An ever-evolving market for specialist DSPs  

All these growth factors have seen the top specialist DSPs establish profitable niche services and markets in the past five years, along with a solid foundation of enterprise clients. This trend is likely to continue over the next five to seven years, as more enterprise businesses continue their digital transformations and embrace the cloud. In Australia today, approximately 30% of traditional workloads have been migrated to the public cloud. By 2027, this is expected to increase by another 15% to 45%, further fuelling the market demand for specialist DSP services.2

And, as cloud technology continues to develop and mature to match this growth, enterprise customers will continue to seek providers that can deliver the specialised services, proven expertise, innovation and thought leadership that they require for their unique needs. As a result, the specialist DSP market is likely to become even more competitive.  

To remain at the forefront of their markets and ahead of their competitors, specialist DSPs will need to rapidly develop specialisation in other key areas adjacent to cloud services. Data and analytics, AI, and robotics are just some examples of these: the forward-thinking specialist DSPs will extend their competencies into these and other areas as they become increasingly relevant to customers’ businesses and as the cloud services market becomes increasingly mature. At the same time, a competitive DSP will need to maintain its specialised focus as a niche provider in one or two of these areas or else risk stretching too wide to become yet another generalist in a crowded market.  

All this will most likely lead to increased consolidation and acquisition activity, with the larger IT businesses — consulting houses, global systems integrators and others — acquiring the best specialist DSPs while new players with even more specialised DSP services enter the market. Careful due diligence and expert advice from third-party advisors will be crucial for any acquisition play, to ensure buyers are clear on their target’s strengths: culture and retention of expert staff, high-quality track record and solutions, and a clear path towards a competitive position in the new areas opening up alongside cloud-based services.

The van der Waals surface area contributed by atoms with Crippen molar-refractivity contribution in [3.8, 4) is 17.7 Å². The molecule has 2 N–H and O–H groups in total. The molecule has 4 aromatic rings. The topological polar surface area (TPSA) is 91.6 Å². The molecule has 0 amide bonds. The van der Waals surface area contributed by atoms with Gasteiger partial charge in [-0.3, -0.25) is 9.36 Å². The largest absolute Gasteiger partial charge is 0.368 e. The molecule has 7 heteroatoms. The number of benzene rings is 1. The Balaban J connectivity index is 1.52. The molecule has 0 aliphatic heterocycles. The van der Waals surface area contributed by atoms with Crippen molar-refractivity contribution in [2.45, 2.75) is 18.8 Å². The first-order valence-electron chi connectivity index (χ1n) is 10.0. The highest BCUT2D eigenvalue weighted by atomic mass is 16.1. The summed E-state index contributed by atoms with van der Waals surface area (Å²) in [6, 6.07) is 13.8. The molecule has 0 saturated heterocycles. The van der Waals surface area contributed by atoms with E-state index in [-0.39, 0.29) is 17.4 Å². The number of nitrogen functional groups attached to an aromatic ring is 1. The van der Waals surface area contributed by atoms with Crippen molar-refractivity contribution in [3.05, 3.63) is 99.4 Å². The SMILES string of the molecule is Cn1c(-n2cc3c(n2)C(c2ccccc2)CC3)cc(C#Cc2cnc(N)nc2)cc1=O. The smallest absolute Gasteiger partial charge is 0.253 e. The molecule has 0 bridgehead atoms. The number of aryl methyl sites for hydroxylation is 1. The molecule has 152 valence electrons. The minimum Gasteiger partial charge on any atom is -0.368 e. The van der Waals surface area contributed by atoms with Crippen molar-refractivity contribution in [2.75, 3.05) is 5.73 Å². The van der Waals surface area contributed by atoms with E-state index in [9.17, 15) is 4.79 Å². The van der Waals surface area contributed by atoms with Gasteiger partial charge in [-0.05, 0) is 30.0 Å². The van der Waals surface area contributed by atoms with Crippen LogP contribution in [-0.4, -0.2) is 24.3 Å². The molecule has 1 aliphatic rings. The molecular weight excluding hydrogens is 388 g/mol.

Challenges on the horizon  

Heading into the next five years, specialist DSPs will face several challenges, including increased competition, evolving customer needs, technology advancements and changing market conditions, particularly as the broader market for cloud services becomes less specialised and more mature in its outlook and operations. The success factors outlined above will be critical to their continued progress. Finding and retaining highly skilled professionals will continue to be an ever-present challenge in a tight international labour market. This factor, along with increased competition and more market players, will put pressure on profitability and performance. To remain relevant and successful in the changing landscape of the near future, specialist DSPs will need to continuously evaluate their offerings and make strategic investments in their own capabilities. They will also need to consider the options of partnering with, merging with or acquiring others, or even seeking to be acquired by larger market players.  

The most successful DSPs will be alert to and ready to adapt to market changes and technology trends while maintaining their expertise, talent pool and internal culture (“it’s a great place to work”), and strong customer relationships. They will continue to maintain and grow their local presence while still being flexible and agile enough to compete against global players. And they will remain competitive on price and value for money while still delivering the high-quality services and results that have positioned them as the current providers of choice for their customers.  

Getting all this right will require exceptional leadership and management, as well as the ability to pivot to succeed around the rapidly evolving cloud-enabled technology services sector. The smarter market players will continue to build relationships with their best and most loyal enterprise customers, with many entering acquisition and partnering arrangements to further enhance their business competitiveness. And to be successful, market participants will also need to seek — and will benefit from — advice from experienced external advisors that leads them down the right strategic path to a successful future in this ever-changing market. 

For more information, contact strategy@lek.com.

1, 2L.E.K. research and intellectual property